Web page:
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Don's Epiphany Highlights Stunning Season Six Finale of Mad Men

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Episode 13 of season six of Mad Men ends in two definitive ways. First, Don Draper gets his long-awaited comeuppance at the hands of the suddenly, if not surprisingly, united SC&P. He's asked to take a two-month break to get his act together (read: he's fired). Then Duck, the recovering alcoholic headhunter low-life, is seen escorting up Lou Avery, the new corporate everyman (Pete's replacement? Don's?), as Don prepares to take the elevator down, perhaps never to return again.

Secondly, the episode officially ends with Don showing his children the outside of the Pennsylvania whorehouse where he grew up. They aren't told it was a whorehouse. However, the forlorn, yet numbed, child sucking on a red bomb pop on the porch of the tall decrepit structure indicates that Dad's here-to-fore secret upbringing was not a bed of roses. This causes a moment of profound awakening in Don's troubled daughter, Sally, who finally appreciates both how lucky she is and that her own boarding school rebellion jig is up.

The deck chairs have been rearranged on the Battleship America, but the long-telegraphed death of advertising -- when creative geniuses like Don Draper dominated -- has become a fact. Sure, advertising will soldier on, happily so, and certainly profitably so (profits come to all endeavors once they've grown beyond their ribald and edgy heyday), but no longer with the same world-historical importance. Peggy now takes Don's place in the Creative Director's seat, as her office sweetheart and Don's former and far less talented creative director antagonist, Ted, is moved out to L.A. to restore harmony with his family (and get his own head back in the ad game free of his Peggy obsession). Roger, Don's putative buddy inside the agency, turned on Don in the end. It is the first moment in this long series when one starts to hate the beguiling quick-witted Roger Sterling for all the same reasons that almost everyone else hates him. He's a self-serving, cowardly dick.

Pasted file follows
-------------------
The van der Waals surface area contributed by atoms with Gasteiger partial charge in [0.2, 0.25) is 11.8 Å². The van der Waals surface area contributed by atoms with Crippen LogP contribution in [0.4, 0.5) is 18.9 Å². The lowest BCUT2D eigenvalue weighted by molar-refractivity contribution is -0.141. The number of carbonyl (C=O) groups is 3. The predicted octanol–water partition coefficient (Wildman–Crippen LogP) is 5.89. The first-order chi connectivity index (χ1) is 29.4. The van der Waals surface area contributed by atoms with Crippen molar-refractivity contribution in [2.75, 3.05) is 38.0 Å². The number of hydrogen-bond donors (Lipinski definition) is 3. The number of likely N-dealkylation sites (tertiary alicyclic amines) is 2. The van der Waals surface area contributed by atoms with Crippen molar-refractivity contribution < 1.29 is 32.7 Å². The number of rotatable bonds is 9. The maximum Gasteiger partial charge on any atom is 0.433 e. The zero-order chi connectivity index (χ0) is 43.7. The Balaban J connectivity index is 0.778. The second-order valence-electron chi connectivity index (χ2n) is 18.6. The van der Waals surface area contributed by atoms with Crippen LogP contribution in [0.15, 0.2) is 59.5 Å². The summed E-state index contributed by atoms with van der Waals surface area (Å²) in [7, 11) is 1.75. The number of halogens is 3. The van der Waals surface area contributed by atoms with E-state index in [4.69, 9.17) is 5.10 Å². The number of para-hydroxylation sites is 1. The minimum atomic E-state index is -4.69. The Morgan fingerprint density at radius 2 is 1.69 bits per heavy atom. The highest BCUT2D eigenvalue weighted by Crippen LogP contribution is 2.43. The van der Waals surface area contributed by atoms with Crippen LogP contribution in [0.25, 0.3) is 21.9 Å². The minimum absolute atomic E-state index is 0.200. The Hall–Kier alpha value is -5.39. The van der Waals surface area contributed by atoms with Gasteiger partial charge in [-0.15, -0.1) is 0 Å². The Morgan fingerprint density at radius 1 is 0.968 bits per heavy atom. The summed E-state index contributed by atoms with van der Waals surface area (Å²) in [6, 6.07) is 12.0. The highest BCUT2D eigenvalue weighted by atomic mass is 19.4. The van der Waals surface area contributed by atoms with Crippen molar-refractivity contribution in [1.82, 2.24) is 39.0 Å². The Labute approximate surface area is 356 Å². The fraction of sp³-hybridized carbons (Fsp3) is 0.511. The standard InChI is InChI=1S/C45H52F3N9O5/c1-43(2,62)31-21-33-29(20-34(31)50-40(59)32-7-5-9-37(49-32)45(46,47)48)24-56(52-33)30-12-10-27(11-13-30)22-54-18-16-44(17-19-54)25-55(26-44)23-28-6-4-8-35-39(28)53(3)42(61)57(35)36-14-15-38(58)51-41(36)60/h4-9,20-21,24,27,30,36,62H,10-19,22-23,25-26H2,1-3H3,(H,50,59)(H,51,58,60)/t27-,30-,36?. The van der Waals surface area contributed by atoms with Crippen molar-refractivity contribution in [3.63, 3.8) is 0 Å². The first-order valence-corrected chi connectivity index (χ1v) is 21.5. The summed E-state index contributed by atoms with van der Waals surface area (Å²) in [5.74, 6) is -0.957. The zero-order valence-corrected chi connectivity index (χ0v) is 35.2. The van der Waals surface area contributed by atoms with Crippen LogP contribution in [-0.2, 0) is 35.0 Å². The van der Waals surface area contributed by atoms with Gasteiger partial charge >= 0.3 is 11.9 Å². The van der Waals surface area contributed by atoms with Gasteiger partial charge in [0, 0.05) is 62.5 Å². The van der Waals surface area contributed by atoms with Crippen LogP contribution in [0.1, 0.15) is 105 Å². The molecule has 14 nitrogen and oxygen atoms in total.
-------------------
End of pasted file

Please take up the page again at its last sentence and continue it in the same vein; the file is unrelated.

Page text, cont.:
And it becomes clear that the real winners in this new America -- with the possible exception of Peggy -- are those without creative talent, but with an uncanny facility for corporate survival (Jim Culter's fortuitous decision to let the agency be changed to Sterling, Cooper and "Partners" now has special resonance). Mr. Capable, the cartoonishly affable Bob Benson continues his improbable, deceptive rise, first befuddling Pete Campbell (who continues his implosion right in front of the Chevy execs) and then disarming Roger Sterling (who, for all his Machiavellian smoothness, can't quite fathom how Bob pulls off his nice-guy shtick with such aplomb) and now buxom boardroom-gal-on-the-rise Joan Harris too (who should know by now not to bond with psychos after her first turn around that rough block, except that she needs a dependable man around her single-mom home to cut the turkey).

In short, the decision has been made that in the new world of advertising, the personal excesses of genuine auteurs -- who draw from a well of profound personal experience for their catchy advertising epiphanies -- can no longer be tolerated. It's bad for business.

It's, thus, only fitting that Don exits stage left, since he himself has seen how his entire advertising career has been about putting Belle Jolie lipstick on the ugly truths of a system that Don previously said was "rigged." The sensitive kid born to a prostitute mother who died in childbirth and then later raised in a whorehouse, finally sees, once he's finally put down the bottle in earnest, that when there is authenticity, there's no need for advertising to clutter the relationship between product and consumer. Just as there's no longer a need for Don to hide his past from his ex-wife and kids. In fact, there's no other choice, if one is to survive, except to be honest about who one is and from where one came.

Don's epiphany actually begins to play out slightly earlier in the episode before the shocked countenances of his would-be former partners, as Don first tells the Hershey's execs the fictitious story of how his Dad rewarded him with a Hershey's candy bar as a kid. But then Don -- after seeing his hand shake now that's he's gone cold turkey -- realizes that the game is up. Like Denzel Washington in Flight when speaking before the FAA about the plane crash that happened on his watch while piloting drunk, Don decides to come clean about his orphan upbringing. In a pitch meeting no less. And the second story he tells to the Hershey executives is so real, so moving, and so heartbreaking, it is without a doubt the greatest bit of acting done by Jon Hamm in this entire series. Basically, Don tells the Hershey executives that they don't need advertising. Their product sells itself because it is good, because it is genuine, and because it satisfies the yearning in us all for "love."

Matt Weiner does not end this season with a bang, but a whimper. But what a whimper. Almost as if reading straight from a critique of democracy by Nietzsche or Plato, Weiner is slyly saying, "when a nation kills off the rare and confounding creative auteur in the interest of Nixonian normalcy and corporate comfort, that nation is in decline." Roger Sterling that, my friend.

See you next year when hopefully the united family life that Don has longed for becomes a reality when he and Betty officially reunite, as the daft, career-obsessed, and spiritually shallow Megan is finally shown the door.